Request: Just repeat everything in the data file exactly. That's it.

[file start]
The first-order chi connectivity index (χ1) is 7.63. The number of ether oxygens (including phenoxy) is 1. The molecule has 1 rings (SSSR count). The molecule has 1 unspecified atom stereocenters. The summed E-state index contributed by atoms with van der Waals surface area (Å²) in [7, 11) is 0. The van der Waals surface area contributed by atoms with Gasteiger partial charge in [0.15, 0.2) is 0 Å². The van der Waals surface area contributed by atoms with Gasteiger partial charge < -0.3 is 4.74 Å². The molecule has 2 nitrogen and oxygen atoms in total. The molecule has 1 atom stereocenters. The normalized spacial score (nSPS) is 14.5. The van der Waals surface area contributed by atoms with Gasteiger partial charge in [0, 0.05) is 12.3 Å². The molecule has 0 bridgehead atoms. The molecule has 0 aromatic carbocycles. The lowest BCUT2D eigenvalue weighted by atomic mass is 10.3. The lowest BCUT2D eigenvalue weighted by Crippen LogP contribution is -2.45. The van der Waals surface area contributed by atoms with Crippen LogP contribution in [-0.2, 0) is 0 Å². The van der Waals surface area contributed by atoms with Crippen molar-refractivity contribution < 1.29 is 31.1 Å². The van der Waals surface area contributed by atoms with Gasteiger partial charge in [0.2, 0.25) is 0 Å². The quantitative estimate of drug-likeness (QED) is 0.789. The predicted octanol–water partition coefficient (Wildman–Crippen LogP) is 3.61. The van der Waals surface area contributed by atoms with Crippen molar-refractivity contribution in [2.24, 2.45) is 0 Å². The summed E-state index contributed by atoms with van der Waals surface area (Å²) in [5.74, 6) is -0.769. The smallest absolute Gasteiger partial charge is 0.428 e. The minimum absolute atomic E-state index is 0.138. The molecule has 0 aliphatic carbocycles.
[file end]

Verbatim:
The first-order chi connectivity index (χ1) is 7.63. The number of ether oxygens (including phenoxy) is 1. The molecule has 1 rings (SSSR count). The molecule has 1 unspecified atom stereocenters. The summed E-state index contributed by atoms with van der Waals surface area (Å²) in [7, 11) is 0. The van der Waals surface area contributed by atoms with Gasteiger partial charge in [0.15, 0.2) is 0 Å². The van der Waals surface area contributed by atoms with Gasteiger partial charge < -0.3 is 4.74 Å². The molecule has 2 nitrogen and oxygen atoms in total. The molecule has 1 atom stereocenters. The normalized spacial score (nSPS) is 14.5. The van der Waals surface area contributed by atoms with Gasteiger partial charge in [0, 0.05) is 12.3 Å². The molecule has 0 bridgehead atoms. The molecule has 0 aromatic carbocycles. The lowest BCUT2D eigenvalue weighted by atomic mass is 10.3. The lowest BCUT2D eigenvalue weighted by Crippen LogP contribution is -2.45. The van der Waals surface area contributed by atoms with Crippen LogP contribution in [-0.2, 0) is 0 Å². The van der Waals surface area contributed by atoms with Crippen molar-refractivity contribution < 1.29 is 31.1 Å². The van der Waals surface area contributed by atoms with Gasteiger partial charge in [0.2, 0.25) is 0 Å². The quantitative estimate of drug-likeness (QED) is 0.789. The predicted octanol–water partition coefficient (Wildman–Crippen LogP) is 3.61. The van der Waals surface area contributed by atoms with Crippen molar-refractivity contribution in [2.24, 2.45) is 0 Å². The summed E-state index contributed by atoms with van der Waals surface area (Å²) in [5.74, 6) is -0.769. The smallest absolute Gasteiger partial charge is 0.428 e. The minimum absolute atomic E-state index is 0.138. The molecule has 0 aliphatic carbocycles.